Advent songs like these tell us the Good News that God’s claiming love is present with us in the now, and assures us that God’s claiming love of salvation through Christ will always be present in our future. These prophetic advent songs also proclaim to us how we should respond to such wondrous love through Christ. We sing aloud! We rejoice and exult with all our heart! We sing praises to the Lord! We do not fear and we live a life of joy!
Old Testament scholar Walter Brueggemann calls the Isaiah reading today a Doxology. He reminds us that this Doxology “is an act of confident hope that things in time to come (we know not when) will be happily resolved.” He reminds us that this doxology “is an act of buoyant and determined hope that refuses to give in to debilitating circumstances.” This advent song and doxology lifts up thanksgiving to God for abundant grace through Christ.
We gather here and worship and remember that like those Old Testament prophets
Those who know me well, know I love to sing. There is something about a melody or tune put with words that can bring you such joy. You ask my family, for me humming a song or whistling a song can be a joyful thing, just as joyful as singing. Preparing for this sermon and focusing on how joy in God’s love for us through Christ is why we sing I have had a certain hymn humming through my head all week. Its hymn #821, “How Can I Keep From Singing”. Because I do not want to embarrass my family, I will spare you from my singing, but even though it is not a song we sing typically during advent, it is an advent song. Originally this text was titled “Always Rejoicing”. Here are some of the verses, “My life flows on in endless song, above earth’s lamentations. I hear the clear, though far off hymn that hails a new creation. No storm can shake my in most calm while to the Rock I’m clinging. Since Christ the Lord of heaven and earth, how can I keep from singing.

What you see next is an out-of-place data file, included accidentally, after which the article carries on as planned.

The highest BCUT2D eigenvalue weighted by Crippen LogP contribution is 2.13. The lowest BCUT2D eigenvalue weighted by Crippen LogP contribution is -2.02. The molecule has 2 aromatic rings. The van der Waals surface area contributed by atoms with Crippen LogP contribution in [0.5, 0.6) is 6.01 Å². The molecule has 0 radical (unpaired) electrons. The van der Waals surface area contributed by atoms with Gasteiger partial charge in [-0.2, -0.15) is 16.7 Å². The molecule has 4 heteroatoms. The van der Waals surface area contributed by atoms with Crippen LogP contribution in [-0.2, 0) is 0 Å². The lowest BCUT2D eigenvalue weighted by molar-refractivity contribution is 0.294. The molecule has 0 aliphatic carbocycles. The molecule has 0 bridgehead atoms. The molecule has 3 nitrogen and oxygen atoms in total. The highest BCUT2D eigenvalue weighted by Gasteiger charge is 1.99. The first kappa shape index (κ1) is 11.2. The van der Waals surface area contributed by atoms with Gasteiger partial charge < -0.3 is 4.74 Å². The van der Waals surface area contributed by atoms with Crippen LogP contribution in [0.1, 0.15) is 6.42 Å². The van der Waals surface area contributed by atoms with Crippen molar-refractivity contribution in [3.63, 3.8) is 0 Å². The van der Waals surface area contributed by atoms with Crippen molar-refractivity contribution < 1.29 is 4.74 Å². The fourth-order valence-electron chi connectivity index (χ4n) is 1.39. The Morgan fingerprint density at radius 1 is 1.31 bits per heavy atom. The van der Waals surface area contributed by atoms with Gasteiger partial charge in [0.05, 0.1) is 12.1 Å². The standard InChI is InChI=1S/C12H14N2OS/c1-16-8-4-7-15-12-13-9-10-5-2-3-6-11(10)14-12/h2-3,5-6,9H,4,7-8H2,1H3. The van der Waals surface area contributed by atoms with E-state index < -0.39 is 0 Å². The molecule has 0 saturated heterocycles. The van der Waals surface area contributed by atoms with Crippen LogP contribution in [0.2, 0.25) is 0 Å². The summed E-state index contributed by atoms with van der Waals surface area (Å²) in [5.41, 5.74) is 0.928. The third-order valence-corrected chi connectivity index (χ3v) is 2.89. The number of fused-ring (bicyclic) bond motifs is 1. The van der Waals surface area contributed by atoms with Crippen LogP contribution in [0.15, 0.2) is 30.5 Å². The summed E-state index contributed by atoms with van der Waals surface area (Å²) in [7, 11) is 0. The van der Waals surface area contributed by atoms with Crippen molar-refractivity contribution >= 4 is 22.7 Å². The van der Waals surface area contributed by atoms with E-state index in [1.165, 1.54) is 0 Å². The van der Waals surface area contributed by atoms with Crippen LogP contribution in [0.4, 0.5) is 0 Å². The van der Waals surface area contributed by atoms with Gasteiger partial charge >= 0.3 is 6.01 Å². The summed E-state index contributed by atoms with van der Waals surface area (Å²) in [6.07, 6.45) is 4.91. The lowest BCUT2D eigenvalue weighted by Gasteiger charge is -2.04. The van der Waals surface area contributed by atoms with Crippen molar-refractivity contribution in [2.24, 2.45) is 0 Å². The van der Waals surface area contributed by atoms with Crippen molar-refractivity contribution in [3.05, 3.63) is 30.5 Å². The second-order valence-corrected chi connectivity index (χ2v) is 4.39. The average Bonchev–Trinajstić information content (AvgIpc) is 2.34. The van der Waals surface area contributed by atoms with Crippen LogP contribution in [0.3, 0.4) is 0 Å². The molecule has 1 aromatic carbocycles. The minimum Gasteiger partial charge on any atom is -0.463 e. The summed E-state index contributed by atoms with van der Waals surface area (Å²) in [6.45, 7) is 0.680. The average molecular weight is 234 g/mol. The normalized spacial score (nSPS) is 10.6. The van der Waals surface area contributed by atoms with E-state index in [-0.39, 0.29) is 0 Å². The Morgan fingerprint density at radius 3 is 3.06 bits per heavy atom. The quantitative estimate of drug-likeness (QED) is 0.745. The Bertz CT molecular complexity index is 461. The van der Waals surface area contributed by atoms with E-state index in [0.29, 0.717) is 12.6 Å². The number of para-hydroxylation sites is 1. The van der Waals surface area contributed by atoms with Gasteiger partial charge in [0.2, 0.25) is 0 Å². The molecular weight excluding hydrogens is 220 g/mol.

Then there is this verse that reflects Isaiah’s imagery of drawing from the wells of salvation, “the peace of Christ makes fresh my heart, a fountain ever springing! All things are mine since I am his! How can I keep from singing?”
I love Sunday’s like today where we gather and sing and listen to others sing and play music. During the our time of virtual worship we could not sing together, but what a joy it was to hear talented musicians like Dr. Womack and others sing a song of hope. Not until a few weeks ago did we start singing as a congregation, and while it is different singing through a mask, I am so grateful we have moments to sing together the advent songs.
I came across some great reflections on why singing and music is a great gift for us in our faith journey. Rev. Mel Williams a retired pastor and musician who now the coordinator of End Poverty Durham had these powerful reflections on why we sing.
“I’ve reflected often about why singing captures us and won’t let us go. What I’ve concluded is that singing inspires hope. In these times of tumult and strife, where do I find hope? I think that when a poetic text is set to a lovely melody, that combination becomes irresistible and motivational…Singing becomes a spiritual practice: it wakes us up and gives us a surge of life and hope.”
May we join those first messengers of Good News, and sing our own advent songs of joy about God’s faithfulness. May our the songs of our life share the glorious Good News of God’s everlasting love. May our advent songs of joyful praise help wake up the world and give a broken and fearful world a surge of life and hope that God’s love through Christ will never abandon us. Together let’s keep singing our joyful songs of praise! Alleluia Amen!